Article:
electrical ducts, there are several heat sources, as follows, (and as
illustrated in Fig.1):
1 Conductor losses due to the
load current I 2R.
These losses vary with the
load current, conductor material, and conductor crosssectional area
(conductor size).
2 Skineffect heating if the
current is alternating current.
The heat developed by the
skin effect is due to the shape of the conductor and is based on the
configuration of the conductors (i.e., solid, stranded, or compact).
3 Hysteresis losses if the duct is steel
or other magnetic material.
These losses are dependent on
the magnetic properties of the electrical duct and the shape of the duct.
4 Heating from other
conductors in the duct.
This heating is based on the number, location, and proximity of
other conductors as well as the losses in the other conductors. The more conductors
in the raceway, the greater the heating effect from these conductors is
likely to be. This factor replaces the adjustment factors in 310.15(B) (3)(a)
to the ampacity tables.
5 Mutual heating from other
ducts, cables, and so forth, in the vicinity.
The closer the other heat sources and the more they surround the duct
for which calculations are being made, the greater the heating effect.
For example, in the case of a symmetrical
nineduct bank, three ducts high and three ducts wide, the center duct will receive the most heat as a result of
mutual heating.
Heat generated by the
following various types of losses is conducted through the different thermal
barriers or resistances, as illustrated in above image.

Fig.1 
Note #4 : Thermal Barriers Or
Resistances Surrounding The
Conductor
Heat generated by the above
heat sources in note#3 are conducted/dissipated through the different thermal
barriers or resistances, (as illustrated in Fig.1) there are many thermal
barriers as follows:
1 Conductor Insulation
It presents a thermal
resistance to heat generated by the conductor due to the I 2R losses, including any
dielectric losses. This thermal resistance value depends on the thickness of
the insulation and the type of insulating material used.
2 Airspace
The airspace between the
conductor insulation and the surrounding wall or raceway. The thermal
resistance of this airspace is based on the number of conductors in the duct,
the assumed mean value of the temperature of the air in the duct, and the
constants provided in the Neher–McGrath paper, which were determined from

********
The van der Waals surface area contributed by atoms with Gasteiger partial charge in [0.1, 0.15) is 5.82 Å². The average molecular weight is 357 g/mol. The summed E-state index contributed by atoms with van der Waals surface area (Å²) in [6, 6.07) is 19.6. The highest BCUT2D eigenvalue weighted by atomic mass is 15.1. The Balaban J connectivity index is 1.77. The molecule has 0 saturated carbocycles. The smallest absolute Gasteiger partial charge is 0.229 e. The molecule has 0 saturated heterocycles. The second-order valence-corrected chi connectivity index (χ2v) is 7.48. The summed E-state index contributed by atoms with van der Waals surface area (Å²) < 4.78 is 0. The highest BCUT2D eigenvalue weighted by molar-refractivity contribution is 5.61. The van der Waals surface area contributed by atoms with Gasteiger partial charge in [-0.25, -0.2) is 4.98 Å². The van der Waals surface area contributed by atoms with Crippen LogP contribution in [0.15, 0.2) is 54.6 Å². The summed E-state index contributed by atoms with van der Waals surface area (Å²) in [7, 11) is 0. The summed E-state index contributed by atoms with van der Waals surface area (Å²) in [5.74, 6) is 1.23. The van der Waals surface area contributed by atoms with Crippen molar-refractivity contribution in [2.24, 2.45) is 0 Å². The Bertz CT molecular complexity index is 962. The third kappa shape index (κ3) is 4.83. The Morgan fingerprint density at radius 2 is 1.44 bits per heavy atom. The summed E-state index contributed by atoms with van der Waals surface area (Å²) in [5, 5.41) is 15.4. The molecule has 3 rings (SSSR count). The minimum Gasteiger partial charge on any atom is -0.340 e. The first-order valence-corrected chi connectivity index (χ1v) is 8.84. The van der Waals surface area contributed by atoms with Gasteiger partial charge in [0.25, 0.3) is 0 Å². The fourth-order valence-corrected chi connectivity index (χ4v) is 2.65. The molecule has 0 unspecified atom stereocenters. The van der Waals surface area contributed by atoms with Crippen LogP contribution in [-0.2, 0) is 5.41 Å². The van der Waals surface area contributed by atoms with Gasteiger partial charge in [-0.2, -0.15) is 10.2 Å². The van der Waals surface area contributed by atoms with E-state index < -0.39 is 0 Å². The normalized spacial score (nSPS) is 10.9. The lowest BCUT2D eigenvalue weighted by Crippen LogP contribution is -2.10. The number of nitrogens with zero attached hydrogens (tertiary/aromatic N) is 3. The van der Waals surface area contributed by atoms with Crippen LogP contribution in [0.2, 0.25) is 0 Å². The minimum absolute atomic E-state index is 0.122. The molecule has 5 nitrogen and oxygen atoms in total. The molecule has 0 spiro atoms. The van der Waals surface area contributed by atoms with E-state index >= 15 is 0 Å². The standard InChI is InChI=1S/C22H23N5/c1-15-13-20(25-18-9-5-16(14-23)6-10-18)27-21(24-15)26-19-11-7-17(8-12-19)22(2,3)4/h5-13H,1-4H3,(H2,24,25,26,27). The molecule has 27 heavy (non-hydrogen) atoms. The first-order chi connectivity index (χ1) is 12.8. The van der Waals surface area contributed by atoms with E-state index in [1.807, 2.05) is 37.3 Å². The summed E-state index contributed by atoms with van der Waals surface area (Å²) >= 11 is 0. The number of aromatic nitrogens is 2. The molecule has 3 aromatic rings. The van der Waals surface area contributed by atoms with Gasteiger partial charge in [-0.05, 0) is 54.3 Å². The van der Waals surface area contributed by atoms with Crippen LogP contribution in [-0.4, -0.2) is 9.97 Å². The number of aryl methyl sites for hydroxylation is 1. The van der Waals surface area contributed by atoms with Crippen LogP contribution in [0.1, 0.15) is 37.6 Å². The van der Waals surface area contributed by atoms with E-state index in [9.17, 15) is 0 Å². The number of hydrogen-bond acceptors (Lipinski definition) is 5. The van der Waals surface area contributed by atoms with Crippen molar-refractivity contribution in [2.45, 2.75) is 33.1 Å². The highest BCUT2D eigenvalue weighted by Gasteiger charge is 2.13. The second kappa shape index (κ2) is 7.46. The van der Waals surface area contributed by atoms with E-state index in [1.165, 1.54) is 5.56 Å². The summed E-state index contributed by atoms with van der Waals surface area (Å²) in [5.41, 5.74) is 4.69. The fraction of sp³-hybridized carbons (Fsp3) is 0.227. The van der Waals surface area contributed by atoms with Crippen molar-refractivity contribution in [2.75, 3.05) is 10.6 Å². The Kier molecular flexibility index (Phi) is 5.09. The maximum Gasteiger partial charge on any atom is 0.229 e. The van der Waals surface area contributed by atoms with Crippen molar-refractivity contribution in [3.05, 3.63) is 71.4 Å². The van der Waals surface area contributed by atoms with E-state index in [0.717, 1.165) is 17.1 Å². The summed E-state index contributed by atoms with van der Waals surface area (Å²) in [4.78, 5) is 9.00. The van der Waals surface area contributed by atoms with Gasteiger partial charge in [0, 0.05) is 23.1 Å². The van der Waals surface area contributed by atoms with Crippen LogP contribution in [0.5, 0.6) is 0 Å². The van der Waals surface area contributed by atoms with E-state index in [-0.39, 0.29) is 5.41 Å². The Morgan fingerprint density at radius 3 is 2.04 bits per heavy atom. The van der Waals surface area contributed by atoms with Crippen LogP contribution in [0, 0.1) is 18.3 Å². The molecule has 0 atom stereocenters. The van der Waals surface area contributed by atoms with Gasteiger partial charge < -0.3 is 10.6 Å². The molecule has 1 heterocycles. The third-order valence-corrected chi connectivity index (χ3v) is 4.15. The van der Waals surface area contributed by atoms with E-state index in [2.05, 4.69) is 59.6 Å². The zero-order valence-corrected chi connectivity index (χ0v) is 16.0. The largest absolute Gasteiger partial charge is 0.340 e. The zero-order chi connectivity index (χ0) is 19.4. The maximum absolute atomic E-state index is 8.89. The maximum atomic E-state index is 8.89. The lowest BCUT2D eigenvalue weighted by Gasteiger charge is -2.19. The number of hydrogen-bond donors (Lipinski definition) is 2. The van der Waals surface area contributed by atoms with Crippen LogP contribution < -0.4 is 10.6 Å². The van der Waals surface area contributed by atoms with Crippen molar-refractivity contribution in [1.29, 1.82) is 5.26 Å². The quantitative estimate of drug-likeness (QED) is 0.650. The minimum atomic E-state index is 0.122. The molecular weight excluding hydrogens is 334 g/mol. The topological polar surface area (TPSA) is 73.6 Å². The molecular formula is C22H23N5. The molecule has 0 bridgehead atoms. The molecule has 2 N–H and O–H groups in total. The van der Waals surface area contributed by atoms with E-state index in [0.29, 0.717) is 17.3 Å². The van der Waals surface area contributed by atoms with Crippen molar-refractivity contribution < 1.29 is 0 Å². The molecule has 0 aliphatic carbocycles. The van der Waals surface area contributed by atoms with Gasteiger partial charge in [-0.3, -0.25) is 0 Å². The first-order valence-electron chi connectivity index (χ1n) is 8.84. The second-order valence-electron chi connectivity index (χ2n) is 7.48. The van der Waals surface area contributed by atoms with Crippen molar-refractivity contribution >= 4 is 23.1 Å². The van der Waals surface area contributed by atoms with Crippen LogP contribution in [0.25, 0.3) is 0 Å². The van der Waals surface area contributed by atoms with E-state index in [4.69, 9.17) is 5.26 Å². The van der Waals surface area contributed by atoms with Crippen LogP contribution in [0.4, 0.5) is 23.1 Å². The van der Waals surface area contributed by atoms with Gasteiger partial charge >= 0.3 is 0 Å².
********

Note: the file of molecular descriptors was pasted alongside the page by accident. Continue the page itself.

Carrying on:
experimental data.
3 Duct Wall
This thermal resistance is
based on the thermal resistivity of the type of material used and the
thickness of the duct wall. Metallic
materials have less thermal resistance than nonmetallic materials. The
thicker the wall, the greater the thermal resistance.
4 Earth Backfill
This resistance incorporates
not only the thermal resistivity and ambient temperature of the earth but
also the number of currentcarrying conductors within the duct, the outside
diameter of the duct, the burial depth, a loss factor, and the mutual heating
factor caused by other nearby ducts. The deeper the duct is buried, the
greater the thermal resistance.

Rule#2: Conductor
Ampacities Calculation by The Neher–McGrath formula
Typical ampacities
for conductors rated 0 through 2000 volts calculated by The Neher–McGrath
formula are included in many tables and figures as follows:.
1 Tables:
2 Figures:
The following figures
represent Underground electrical duct bank configurations:
These figures are
utilized for conductors rated 0 through 5000 volts.

To download a PDF copy of Annex B tables and figures, click on the link.
Important!!!
In Figure B.310.15(B)(2)(2)
through Figure B.310.15(B)(2)(5), where adjacent duct banks are used, a
separation of 1.5 m (5 ft) between the centerlines of the closest ducts in
each bank or 1.2 m (4 ft) between the extremities of the concrete envelopes
is sufficient to prevent derating of the conductors due to mutual heating.

Definition:
Thermal resistivity: it refers to the heat
transfer capability through a substance by conduction. It is the reciprocal
of thermal conductivity and is normally expressed in the units°Ccm/watt.
Typical values of thermal
resistivity (Rho) are as follows:

Important!!!
If other factors remain the
same, a soil resistivity higher than 90 reduces ampacities to values below
those listed in Tables B.310.15(B)(2)(5) through B.310.15(B)(2)(10) for
underground ampacity. Conversely, a load
factor less than 100 percent increases ampacities if other factors remain the
same.

In the next Article, I will explain how to use the NEC, Annex B tables and figures used for Ampacity Calculations by the Neher–McGrath formula. Please, keep following.